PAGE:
The $2 billion trading loss at JPMorgan Chase should feature prominently Wednesday when lawmakers debate how best to regulate banks big enough to bring down the broader financial system.
The House Financial Services subcommittee hearing on a key tenet of the 2010 regulatory overhaul was scheduled well before the nation's biggest bank revealed its trading misfire last week.
Since then, news of the surprise losses at the only major bank to stay profitable during the 2008 financial crisis has renewed calls for stricter oversight of Wall Street banks.
Treasury Secretary Timothy Geithner said Tuesday that JPMorgan's loss bolsters the case for tougher rules.
"I'm very confident that we're going to be able to make sure those come out as tough and effective as they need to be," Geithner said. "And I think this episode helps make the case, frankly."
Democratic lawmakers and other proponents say the trades that led to the losses at JPMorgan would have violated the so-called Volcker Rule, which restricts banks from trading for their own profit. Regulators are working to finalize the rule, which was mandated under the 2010 law. It was named after former Federal Reserve Chairman Paul Volcker.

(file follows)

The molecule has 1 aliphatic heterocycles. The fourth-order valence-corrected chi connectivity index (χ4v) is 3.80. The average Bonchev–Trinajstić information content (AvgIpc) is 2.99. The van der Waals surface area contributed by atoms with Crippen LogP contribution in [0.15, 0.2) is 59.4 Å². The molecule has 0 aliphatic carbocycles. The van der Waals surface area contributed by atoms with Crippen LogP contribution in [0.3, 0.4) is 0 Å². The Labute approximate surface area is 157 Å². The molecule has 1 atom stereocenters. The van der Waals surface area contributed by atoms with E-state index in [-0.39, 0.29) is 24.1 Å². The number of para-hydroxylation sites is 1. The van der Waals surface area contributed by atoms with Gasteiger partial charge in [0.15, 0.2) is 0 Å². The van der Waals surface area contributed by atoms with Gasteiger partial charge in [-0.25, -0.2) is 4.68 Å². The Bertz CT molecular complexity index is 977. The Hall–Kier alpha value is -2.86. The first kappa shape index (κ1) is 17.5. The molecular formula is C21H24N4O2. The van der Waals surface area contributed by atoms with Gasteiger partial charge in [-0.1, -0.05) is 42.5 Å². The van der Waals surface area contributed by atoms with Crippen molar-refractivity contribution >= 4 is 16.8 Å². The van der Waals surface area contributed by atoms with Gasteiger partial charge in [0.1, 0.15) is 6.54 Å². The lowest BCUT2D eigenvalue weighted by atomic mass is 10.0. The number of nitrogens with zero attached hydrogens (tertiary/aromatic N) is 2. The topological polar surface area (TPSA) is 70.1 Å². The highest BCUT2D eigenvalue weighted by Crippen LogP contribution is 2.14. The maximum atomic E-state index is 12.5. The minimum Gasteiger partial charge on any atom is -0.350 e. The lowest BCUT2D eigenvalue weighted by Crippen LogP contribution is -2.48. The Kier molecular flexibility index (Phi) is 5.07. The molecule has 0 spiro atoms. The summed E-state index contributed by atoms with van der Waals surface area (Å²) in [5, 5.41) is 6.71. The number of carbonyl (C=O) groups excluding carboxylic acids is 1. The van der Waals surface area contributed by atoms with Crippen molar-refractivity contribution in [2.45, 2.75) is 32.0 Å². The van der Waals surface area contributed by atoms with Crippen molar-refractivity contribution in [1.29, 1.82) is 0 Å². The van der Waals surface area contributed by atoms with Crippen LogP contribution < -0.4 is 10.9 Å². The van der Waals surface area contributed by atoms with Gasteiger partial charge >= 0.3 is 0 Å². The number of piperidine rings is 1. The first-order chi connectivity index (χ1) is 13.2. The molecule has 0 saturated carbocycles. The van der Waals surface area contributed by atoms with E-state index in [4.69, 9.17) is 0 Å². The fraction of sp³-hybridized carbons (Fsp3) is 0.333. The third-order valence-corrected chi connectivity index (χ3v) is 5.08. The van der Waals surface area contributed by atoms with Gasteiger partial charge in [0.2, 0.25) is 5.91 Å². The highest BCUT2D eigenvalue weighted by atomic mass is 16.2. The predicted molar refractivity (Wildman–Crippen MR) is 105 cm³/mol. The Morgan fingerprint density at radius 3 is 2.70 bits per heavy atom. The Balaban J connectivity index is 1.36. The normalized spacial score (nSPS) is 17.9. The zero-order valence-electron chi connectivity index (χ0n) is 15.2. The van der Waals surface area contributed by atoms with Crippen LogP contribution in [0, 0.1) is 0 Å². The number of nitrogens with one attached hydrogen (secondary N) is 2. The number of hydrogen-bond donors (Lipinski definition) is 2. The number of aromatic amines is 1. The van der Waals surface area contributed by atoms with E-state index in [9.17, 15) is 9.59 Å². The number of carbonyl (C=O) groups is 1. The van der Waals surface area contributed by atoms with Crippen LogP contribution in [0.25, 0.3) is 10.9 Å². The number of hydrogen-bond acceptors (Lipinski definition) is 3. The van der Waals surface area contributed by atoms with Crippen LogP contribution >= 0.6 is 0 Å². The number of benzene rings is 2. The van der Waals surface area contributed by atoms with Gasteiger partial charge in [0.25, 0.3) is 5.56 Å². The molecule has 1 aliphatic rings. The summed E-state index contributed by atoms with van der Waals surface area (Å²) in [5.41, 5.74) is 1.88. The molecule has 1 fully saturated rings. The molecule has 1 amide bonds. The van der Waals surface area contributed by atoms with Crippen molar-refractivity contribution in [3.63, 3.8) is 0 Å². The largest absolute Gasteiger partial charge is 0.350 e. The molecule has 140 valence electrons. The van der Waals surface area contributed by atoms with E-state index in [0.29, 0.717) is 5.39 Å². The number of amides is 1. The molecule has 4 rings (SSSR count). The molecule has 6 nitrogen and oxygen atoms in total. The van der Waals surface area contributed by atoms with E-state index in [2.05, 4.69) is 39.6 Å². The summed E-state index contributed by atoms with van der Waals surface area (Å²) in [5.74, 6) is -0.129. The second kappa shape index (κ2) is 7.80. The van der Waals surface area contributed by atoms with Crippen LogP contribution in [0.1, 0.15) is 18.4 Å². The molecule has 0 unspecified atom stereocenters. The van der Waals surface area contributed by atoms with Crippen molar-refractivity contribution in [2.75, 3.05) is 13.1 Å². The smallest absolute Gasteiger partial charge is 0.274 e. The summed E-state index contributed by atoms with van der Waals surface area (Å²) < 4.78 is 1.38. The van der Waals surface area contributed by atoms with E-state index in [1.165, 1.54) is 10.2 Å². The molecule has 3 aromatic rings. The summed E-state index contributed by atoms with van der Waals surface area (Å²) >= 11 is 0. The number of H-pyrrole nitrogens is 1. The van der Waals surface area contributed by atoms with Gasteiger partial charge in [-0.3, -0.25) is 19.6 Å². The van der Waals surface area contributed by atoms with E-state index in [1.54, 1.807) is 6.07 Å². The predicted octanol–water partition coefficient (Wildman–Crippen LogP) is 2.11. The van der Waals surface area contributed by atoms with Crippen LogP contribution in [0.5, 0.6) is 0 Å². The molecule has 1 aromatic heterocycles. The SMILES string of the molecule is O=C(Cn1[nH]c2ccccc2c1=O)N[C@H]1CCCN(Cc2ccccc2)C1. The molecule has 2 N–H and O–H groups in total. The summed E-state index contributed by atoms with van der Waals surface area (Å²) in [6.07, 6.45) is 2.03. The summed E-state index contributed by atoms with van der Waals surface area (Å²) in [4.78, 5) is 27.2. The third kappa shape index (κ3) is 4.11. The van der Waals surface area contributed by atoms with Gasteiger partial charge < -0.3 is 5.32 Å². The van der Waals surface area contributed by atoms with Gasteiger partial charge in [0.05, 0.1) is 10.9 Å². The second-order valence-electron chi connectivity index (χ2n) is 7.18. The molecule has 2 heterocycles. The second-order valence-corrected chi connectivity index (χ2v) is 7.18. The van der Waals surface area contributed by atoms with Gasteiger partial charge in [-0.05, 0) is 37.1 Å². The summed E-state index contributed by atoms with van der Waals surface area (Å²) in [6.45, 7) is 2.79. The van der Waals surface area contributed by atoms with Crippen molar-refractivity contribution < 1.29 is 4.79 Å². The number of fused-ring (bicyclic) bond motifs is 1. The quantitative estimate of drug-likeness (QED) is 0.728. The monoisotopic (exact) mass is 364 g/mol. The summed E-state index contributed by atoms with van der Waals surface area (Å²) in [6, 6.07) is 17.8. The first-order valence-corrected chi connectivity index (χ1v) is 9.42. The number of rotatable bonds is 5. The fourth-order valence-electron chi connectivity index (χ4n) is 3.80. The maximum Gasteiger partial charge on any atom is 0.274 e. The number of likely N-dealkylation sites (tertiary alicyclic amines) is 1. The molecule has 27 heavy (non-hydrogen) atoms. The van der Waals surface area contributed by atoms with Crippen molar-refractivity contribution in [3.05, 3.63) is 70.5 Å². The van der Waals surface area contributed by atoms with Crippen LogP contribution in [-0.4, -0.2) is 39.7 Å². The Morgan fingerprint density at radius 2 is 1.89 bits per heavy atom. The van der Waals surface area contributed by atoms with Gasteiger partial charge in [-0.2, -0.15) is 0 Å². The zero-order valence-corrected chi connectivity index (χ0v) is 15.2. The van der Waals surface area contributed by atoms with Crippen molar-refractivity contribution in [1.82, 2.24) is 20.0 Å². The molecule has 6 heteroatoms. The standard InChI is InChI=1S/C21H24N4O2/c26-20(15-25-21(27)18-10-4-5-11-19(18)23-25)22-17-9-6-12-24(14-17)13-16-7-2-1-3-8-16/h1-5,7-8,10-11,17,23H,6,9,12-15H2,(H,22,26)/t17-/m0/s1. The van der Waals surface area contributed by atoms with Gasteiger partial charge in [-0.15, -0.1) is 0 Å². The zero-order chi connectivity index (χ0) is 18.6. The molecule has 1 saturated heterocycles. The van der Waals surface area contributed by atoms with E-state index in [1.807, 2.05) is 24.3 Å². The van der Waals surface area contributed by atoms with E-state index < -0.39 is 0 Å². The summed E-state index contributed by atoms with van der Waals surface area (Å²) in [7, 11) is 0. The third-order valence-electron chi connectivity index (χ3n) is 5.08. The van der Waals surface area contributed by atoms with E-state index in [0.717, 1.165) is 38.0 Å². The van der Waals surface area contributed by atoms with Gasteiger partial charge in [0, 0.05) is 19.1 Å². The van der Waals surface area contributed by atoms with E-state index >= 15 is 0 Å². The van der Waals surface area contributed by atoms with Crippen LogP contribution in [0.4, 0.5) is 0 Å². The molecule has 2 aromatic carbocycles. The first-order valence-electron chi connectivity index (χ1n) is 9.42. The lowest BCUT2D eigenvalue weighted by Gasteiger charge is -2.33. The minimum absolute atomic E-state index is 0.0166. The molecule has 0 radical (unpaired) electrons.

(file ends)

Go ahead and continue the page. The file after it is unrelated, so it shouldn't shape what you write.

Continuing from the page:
JPMorgan CEO Jamie Dimon has been among the most outspoken critics of the rule. He says the loss came from a hedging strategy that backfired, and not a bet with the bank's own money.
The banks have won an exemption in the rule that Dimon notes would allow them to make such trades if they are hedging against risk.
A number of lawmakers who opposed the exemption say it encourages the kind of risk taking that endangers the broader financial system.
Regulators will determine which of the nation's banks and financial firms are "systemically important financial institutions." They will be subjected to a stricter level of oversight and requirements for holding capital cushions against risk.
Treasury and Federal Reserve officials will testify at the hearing about what it will mean for some firms to be tagged as "systemically important." There is little doubt that JPMorgan will meet those criteria.
Some critics and lawmakers want to go beyond the law's parameters by placing limits on the amount of assets those firms can hold.
"The recent debacle at JPMorgan Chase reaffirms my view that the six largest banks in this country, including JPMorgan, who (together) have assets equivalent to two-thirds of our Gross Domestic Product, must be broken up," Sen. Bernie Sanders, the Vermont Independent, said last week.
There is also pressure to reinstate strict walls separating banking from insurance and securities business, which were removed in legislation enacted during the Clinton administration.
Most Republican lawmakers, who voted against the financial overhaul law, reject the notion that it will prevent another financial crisis. They say the complex rules, once implemented, will only drive financial business overseas without preventing the kind of risky trading that caused the crisis.